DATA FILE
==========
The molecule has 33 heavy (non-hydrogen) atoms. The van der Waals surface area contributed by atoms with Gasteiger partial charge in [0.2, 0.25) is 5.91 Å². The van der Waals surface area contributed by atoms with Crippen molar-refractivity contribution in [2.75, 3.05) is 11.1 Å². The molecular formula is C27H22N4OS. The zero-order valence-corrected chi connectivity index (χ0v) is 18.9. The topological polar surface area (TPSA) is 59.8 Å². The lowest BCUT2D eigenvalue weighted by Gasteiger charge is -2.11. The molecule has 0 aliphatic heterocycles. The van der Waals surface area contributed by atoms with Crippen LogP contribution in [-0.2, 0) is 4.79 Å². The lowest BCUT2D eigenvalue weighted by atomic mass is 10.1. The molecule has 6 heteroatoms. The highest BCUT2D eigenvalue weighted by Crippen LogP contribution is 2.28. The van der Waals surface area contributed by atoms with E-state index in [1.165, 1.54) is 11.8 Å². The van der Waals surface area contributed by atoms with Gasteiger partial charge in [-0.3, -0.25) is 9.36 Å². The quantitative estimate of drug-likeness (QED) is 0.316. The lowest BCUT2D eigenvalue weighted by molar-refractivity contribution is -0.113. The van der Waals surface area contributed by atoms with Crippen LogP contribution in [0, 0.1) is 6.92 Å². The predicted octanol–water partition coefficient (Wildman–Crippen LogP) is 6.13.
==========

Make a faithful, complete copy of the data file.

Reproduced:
The molecule has 33 heavy (non-hydrogen) atoms. The van der Waals surface area contributed by atoms with Gasteiger partial charge in [0.2, 0.25) is 5.91 Å². The van der Waals surface area contributed by atoms with Crippen molar-refractivity contribution in [2.75, 3.05) is 11.1 Å². The molecular formula is C27H22N4OS. The zero-order valence-corrected chi connectivity index (χ0v) is 18.9. The topological polar surface area (TPSA) is 59.8 Å². The lowest BCUT2D eigenvalue weighted by Gasteiger charge is -2.11. The molecule has 0 aliphatic heterocycles. The van der Waals surface area contributed by atoms with Crippen LogP contribution in [-0.2, 0) is 4.79 Å². The lowest BCUT2D eigenvalue weighted by atomic mass is 10.1. The molecule has 6 heteroatoms. The highest BCUT2D eigenvalue weighted by Crippen LogP contribution is 2.28. The van der Waals surface area contributed by atoms with E-state index in [1.165, 1.54) is 11.8 Å². The van der Waals surface area contributed by atoms with Gasteiger partial charge in [-0.3, -0.25) is 9.36 Å². The quantitative estimate of drug-likeness (QED) is 0.316. The lowest BCUT2D eigenvalue weighted by molar-refractivity contribution is -0.113. The van der Waals surface area contributed by atoms with Crippen LogP contribution in [0, 0.1) is 6.92 Å². The predicted octanol–water partition coefficient (Wildman–Crippen LogP) is 6.13.